The senior administration official confirmed that the Justice Department was working to build a case for the president to review and decide the man’s fate. The official said, however, the legal procedure being followed is the same as when the U.S. killed militant cleric and former Virginia resident Anwar al-Awlaki by drone in Yemen in 2011, long before the new targeted killing policy took effect.

The official said the president could make an exception to his policy and authorize the CIA to strike on a onetime basis or authorize the Pentagon to act despite the possible objections of the country in question.

The Justice Department, the Pentagon and the CIA declined to comment.

If the target is an American citizen, the Justice Department is required to show that killing the person through military action is “legal and constitutional”— in this case, that the Pentagon can take action against the American, as the administration has ruled him an enemy combatant under the Authorization for Use of Military Force, a resolution Congress passed a week after the 9/11 attacks to target al-Qaida.

Mary Ellen O’Connell, a professor of international law at the University of Notre Dame, said there is a school of thought that the Obama administration’s drone policy is “lawless.”

“Why should the Justice Department issue the execution warrant for anyone abroad? The fact that they give extra scrutiny only because he’s an American exacerbates this negative impression,” O’Connell said.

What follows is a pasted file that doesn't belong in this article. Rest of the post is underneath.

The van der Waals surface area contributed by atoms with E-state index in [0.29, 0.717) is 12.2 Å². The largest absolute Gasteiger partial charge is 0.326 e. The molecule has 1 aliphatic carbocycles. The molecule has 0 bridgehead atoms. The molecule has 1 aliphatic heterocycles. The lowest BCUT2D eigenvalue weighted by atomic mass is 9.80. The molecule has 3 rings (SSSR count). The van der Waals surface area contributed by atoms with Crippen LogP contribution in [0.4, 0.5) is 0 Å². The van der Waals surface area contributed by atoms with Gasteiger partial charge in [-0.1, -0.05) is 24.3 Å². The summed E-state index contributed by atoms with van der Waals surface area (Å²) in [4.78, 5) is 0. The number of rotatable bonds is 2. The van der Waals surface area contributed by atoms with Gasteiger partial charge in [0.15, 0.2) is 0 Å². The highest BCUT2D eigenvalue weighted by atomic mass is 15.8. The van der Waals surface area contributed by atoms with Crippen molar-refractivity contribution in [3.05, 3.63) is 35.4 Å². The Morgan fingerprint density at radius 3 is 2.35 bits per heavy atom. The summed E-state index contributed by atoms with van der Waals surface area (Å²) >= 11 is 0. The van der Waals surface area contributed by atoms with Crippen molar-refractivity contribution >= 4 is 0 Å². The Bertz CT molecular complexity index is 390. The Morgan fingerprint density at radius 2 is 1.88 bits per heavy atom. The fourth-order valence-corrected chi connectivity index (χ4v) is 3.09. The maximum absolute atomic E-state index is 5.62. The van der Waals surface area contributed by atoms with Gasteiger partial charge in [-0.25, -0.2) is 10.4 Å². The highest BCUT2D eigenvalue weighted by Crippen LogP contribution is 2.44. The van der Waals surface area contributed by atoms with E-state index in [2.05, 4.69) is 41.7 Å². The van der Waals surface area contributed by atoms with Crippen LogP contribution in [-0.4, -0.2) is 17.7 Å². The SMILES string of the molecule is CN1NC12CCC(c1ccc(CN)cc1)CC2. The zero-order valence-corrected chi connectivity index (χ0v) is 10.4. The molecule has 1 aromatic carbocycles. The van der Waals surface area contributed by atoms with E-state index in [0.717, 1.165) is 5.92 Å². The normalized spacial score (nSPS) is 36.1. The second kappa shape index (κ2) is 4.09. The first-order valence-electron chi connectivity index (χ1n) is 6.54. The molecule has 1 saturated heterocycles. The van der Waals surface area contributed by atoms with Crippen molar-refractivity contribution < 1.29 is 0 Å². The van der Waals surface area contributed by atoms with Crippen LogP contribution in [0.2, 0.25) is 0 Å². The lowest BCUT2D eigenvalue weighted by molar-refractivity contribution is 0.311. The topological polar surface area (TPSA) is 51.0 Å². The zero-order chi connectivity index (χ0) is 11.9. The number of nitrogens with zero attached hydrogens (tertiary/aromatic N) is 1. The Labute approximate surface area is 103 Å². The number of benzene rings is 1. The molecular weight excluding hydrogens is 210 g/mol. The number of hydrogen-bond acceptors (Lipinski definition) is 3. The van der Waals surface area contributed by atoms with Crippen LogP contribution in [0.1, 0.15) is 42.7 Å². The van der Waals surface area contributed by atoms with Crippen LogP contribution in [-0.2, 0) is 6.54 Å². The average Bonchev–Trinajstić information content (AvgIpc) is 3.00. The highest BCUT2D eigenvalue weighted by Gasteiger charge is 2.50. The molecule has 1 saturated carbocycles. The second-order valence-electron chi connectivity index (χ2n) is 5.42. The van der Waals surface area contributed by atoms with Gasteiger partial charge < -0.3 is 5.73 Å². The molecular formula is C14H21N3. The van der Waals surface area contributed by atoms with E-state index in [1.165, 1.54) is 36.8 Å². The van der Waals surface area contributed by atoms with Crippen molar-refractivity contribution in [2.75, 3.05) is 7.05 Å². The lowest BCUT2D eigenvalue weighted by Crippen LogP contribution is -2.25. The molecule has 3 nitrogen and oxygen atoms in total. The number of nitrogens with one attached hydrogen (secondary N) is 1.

U.S. drones have killed four Americans since 2009, including al-Awlaki, who the administration said was actively plotting to kill U.S. citizens.

Attorney General Eric Holder said the three other Americans were killed by drones, but were not targeted. The three are Samir Khan, who was killed in the same drone strike as al-Awlaki; al-Awlaki’s 16-year-old son, Abdulrahman, a native of Denver who was killed in Yemen two weeks later; and Jude Kenan Mohammed, who was killed in a drone strike in Pakistan.

The case has galvanized congressional opponents of Obama’s plan to transfer drones from the CIA to the Defense Department. Before the plan was announced, either CIA or Pentagon drones could go after terrorist targets, even if they were U.S. citizens. The CIA could also fly drones in areas where host countries might object. But by law, the Pentagon can only strike in war zones, in countries that agree to U.S. counterterrorism action or in lawless areas like parts of Somalia where that government’s security forces cannot reach. Even then only al-Qaida-linked suspects can be targeted.

“It is very clear that there have been missed opportunities that I believe increase the risk of the lives of our soldiers and for disrupting operations underway,” Rogers said last week.

U.S. officials said both Senate and House appropriators have blocked funding to transfer the CIA’s stealth RQ-170 drone fleet to the Pentagon. Some lawmakers want the White House to come up with a fix for targeting suspects in areas where the Pentagon is banned from operating — either by leaving some part of the CIA operation running or by granting the Pentagon authority to strike covertly despite the location — meaning they could legally deny the operation.